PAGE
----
This Day In History
Thursday, October 28, 2021
On This Day



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January 19, 1935

Coopers Inc. sells the world's first briefs. Briefs were first sold on January 19, 1935 by Coopers, Inc., in Chicago, Illinois. They dubbed the new undergarment the "Jockey" because it offered a similar degree of support as the jockstrap (one style of which is also called Jock brief or Support briefs). Thirty-thousand pairs were sold within three months of their introduction. In North America, "Jockey shorts" or "Jockeys" is often used as a generic term for men's briefs.
briefs, Jockeys

February 20, 1935

Caroline Mikkelsen becomes the first woman to set foot in Antarctica. Caroline Mikkelsen (1906 – late 1990s), was the first woman to set foot on Antarctica. She was born in Denmark. In the winter of 1934-1935, she accompanied her Norwegian husband , Captain Klarius Mikkelsen, on an expedition sponsored by Lars Christensen. On 20 February 1935, the expedition made landfall at the Vestfold Hills near the present Davis Station. Mikkelsen left the ship and participated in building a memorial cairn. Mount Caroline Mikkelsen, also known by the id number 117379, on the Russia gazetteer is named for her.
Caroline Mikkelsen, Antarctica

April 14, 1935

"Black Sunday Storm", the...
"Black Sunday Storm", the worst dust storm of the U.S. Dust Bowl. Black Sunday was a particularly serious dust storm, or black blizzard, that took place during the Dust Bowl era on April 14, 1935. The storm began in the mid afternoon, presaged by thousands of birds fleeing before the rolling clouds of dirt. A long drought during the first half of the 1930s, combined with a lack of knowledge of conservation techniques, caused excessive topsoil erosion on farmlands in the Midwest. Disastrous dust storms like these forced many farmers to leave their homes to start a new life elsewhere, they went to many places especially California. The storm itself was created by a combination of dry topsoil and high (60 mph (97 km/h)) winds. The Black Sunday storm was the worst dust storm in the Great Plains during the 1930s. It is estimated to have removed 300,000 tons of topsoil from the area known afterwards as the Dust Bowl. The storm of black dust resulted from prolonged drought and overplowing in the Great Plains, which destroyed the sod and left topsoil exposed.
Black Sunday Storm, storm, Dust Bowl

May 25, 1935

Jesse Owens of Ohio...
Jesse Owens of Ohio State University breaks three world records and ties a fourth at the Big Ten Conference Track and Field Championships in Ann Arbor, Michigan. Owens's greatest achievement came in a span of 45 minutes on May 25, 1935, during the Big Ten meet at Ferry Field in Ann Arbor, Michigan, where he set three world records and tied a fourth. He equaled the world record for the 100 yard dash (9.4 seconds); and set world records in the long jump (26 ft 8 1⁄4 in/8.13 m, a world record that would last 25 years); 220-yard (201.2 m) sprint (20.3 seconds); and 220-yard (201.2m) low hurdles (22.6 seconds, becoming the first to break 23 seconds). In 2005, NBC sports announcer Bob Costas and University of Central Florida professor of sports history Richard C. Crepeau both chose these wins on one day as the most impressive athletic achievement since 1850.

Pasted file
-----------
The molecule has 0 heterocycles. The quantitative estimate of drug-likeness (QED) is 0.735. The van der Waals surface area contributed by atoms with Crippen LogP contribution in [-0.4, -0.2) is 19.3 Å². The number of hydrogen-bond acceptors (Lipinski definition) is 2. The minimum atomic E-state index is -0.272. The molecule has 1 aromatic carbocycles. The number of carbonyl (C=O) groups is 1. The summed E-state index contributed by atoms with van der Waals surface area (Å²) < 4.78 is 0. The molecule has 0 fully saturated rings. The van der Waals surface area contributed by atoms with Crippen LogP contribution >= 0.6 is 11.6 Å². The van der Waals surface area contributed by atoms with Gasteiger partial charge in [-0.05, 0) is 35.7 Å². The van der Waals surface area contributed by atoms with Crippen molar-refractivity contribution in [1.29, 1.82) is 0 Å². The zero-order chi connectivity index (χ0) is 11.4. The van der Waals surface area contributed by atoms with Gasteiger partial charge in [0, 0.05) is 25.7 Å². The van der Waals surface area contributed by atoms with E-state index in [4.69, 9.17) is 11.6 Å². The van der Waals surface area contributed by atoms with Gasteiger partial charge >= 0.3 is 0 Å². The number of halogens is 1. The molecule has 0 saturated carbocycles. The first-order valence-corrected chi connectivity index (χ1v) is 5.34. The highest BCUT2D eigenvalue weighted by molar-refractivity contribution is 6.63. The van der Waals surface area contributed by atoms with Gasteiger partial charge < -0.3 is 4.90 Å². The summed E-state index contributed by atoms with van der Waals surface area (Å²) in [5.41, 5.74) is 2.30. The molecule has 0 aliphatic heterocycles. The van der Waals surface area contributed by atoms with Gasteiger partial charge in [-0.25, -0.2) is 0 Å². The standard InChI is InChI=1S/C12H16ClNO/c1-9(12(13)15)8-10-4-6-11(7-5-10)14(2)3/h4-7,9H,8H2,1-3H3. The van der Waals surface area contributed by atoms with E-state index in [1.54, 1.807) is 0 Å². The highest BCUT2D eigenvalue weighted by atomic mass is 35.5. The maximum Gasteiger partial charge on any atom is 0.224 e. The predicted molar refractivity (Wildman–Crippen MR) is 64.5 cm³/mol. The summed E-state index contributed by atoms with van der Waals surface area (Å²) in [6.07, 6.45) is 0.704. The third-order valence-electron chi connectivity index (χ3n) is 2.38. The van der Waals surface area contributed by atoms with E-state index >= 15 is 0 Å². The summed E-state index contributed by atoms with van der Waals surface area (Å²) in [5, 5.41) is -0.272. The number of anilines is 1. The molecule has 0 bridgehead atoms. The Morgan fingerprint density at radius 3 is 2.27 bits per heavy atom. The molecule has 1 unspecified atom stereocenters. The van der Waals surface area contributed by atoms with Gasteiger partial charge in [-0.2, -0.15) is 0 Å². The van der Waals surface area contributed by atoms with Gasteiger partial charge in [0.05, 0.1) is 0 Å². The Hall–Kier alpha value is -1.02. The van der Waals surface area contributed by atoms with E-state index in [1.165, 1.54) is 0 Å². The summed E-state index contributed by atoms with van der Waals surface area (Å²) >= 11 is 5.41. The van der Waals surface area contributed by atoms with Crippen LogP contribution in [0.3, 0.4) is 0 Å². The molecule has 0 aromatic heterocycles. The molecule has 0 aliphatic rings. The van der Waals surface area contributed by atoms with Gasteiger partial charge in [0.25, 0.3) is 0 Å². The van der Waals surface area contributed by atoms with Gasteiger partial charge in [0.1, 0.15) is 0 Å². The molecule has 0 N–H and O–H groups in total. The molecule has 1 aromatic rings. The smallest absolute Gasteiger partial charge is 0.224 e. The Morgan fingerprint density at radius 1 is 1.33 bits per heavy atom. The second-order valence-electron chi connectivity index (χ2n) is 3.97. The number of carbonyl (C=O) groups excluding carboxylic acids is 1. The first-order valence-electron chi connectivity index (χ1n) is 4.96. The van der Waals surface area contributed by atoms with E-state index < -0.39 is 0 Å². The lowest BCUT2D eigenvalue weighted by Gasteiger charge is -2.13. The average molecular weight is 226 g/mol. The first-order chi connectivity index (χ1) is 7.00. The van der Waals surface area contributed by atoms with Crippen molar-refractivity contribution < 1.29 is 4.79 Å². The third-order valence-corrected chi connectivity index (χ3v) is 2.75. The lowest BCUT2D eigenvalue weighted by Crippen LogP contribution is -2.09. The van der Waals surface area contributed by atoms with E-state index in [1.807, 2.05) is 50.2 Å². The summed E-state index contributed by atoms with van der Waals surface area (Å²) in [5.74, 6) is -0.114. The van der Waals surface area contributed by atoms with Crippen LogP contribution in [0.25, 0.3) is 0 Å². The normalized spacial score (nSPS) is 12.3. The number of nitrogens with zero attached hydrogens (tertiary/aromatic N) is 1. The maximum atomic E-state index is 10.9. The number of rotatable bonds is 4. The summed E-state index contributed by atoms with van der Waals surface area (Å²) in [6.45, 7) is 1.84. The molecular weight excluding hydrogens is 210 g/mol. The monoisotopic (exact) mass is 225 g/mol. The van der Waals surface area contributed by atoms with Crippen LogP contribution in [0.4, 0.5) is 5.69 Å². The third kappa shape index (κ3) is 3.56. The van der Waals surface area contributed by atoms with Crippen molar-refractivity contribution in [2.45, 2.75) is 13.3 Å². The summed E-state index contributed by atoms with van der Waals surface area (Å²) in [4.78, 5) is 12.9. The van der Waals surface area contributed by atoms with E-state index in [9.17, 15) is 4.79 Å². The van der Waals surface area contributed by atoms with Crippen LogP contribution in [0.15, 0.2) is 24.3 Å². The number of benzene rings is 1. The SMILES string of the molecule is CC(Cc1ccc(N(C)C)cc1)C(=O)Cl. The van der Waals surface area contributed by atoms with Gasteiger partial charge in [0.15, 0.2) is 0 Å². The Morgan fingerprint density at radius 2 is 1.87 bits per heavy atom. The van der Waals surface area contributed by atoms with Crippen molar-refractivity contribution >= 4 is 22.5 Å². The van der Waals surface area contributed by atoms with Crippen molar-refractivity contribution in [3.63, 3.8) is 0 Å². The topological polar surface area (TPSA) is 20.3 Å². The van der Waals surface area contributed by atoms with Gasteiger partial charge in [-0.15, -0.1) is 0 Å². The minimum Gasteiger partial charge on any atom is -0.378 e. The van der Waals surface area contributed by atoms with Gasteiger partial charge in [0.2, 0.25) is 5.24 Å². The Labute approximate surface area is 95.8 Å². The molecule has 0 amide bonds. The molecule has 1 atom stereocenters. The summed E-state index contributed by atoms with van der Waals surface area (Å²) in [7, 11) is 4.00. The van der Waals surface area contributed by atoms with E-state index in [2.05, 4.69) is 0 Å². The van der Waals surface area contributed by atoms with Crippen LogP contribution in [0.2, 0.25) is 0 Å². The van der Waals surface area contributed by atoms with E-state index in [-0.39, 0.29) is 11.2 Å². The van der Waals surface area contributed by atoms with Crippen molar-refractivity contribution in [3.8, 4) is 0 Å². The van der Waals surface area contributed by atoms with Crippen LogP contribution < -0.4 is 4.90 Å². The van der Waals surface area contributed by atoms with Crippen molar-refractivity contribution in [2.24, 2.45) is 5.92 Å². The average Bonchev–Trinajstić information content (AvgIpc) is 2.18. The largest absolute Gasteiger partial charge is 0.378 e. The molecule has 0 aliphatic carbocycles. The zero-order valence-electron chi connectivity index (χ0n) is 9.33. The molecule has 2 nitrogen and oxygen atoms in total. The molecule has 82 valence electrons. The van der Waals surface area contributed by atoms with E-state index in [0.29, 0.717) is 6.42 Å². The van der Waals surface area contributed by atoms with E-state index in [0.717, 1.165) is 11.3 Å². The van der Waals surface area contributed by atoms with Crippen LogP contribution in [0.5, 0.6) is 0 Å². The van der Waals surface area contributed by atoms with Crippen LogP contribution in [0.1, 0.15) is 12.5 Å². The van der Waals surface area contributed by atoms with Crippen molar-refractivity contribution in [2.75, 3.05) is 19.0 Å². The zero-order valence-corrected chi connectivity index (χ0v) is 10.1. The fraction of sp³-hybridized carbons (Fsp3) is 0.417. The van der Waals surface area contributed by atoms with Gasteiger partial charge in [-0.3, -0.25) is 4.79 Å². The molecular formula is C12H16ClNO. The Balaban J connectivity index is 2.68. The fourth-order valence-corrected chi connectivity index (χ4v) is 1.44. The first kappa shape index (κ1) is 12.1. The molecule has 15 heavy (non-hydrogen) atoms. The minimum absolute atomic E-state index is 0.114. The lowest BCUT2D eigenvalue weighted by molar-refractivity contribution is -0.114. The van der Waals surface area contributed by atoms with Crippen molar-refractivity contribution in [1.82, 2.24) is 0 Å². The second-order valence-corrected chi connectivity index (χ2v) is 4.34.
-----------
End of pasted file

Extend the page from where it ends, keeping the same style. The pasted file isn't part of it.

Jesse Owens, record, athletics

November 6, 1935

First flight of the...
First flight of the Hawker Hurricane. The Hawker Hurricane is a British single-seat fighter aircraft that was designed and predominantly built by Hawker Aircraft Ltd for the Royal Air Force (RAF). Although largely overshadowed by the Supermarine Spitfire, the aircraft became renowned during the Battle of Britain, accounting for 60% of the RAF's air victories in the battle, and served in all the major theatres of the Second World War.
Hawker Hurricane, fighter aircraft, aircraft


January 8, 1935
Elvis Presley

Elvis Aaron Presley was one of the most popular American singers of the 20th century. A cultural icon, he is widely known by the single name Elvis. He is often referred to as the "King of Rock and Roll" or simply "the King".
September 17, 1935
Ken Kesey

Kenneth Elton "Ken" Kesey was an American author, best known for his novel One Flew Over the Cuckoo's Nest (1962), and as a counter-cultural figure who considered himself a link between the Beat Generation of the 1950s and the hippies of the 1960s. "I was too young to be a beatnik, and too old to be a hippie," Kesey said in a 1999 interview with Robert K. Elder.
October 20, 1935
Jerry Orbach

Jerome Bernard "Jerry" Orbach was an American actor and singer.
November 8, 1935
Alain Delon

Alain Fabien Maurice Marcel Delon is a French actor. He rose quickly to stardom, and by the age of 23 was already being compared to French actors such as Gérard Philipe and Jean Marais, as well as American actor James Dean.
November 12, 1935
Lyudmila Gurchenko

Lyudmila Markovna Gurchenko was a popular Soviet and Russian actress, singer and entertainer.


May 19, 1935
Lawrence of Arabia

Lieutenant Colonel Thomas Edward Lawrence, known professionally as T. E. Lawrence, was a British Army officer renowned especially for his liaison role during the Arab Revolt against Ottoman Turkish rule of 1916–18. The extraordinary breadth and variety of his activities and associations, and his ability to describe them vividly in writing, earned him international fame as Lawrence of Arabia, a title which was used for the 1962 film based on his World War I activities.
December 24, 1935
Alban Berg

Alban Maria Johannes Berg was an Austrian composer. He was a member of the Second Viennese School with Arnold Schoenberg and Anton Webern, and produced compositions that combined Mahlerian Romanticism with a personal adaptation of Schoenberg's twelve-tone technique.
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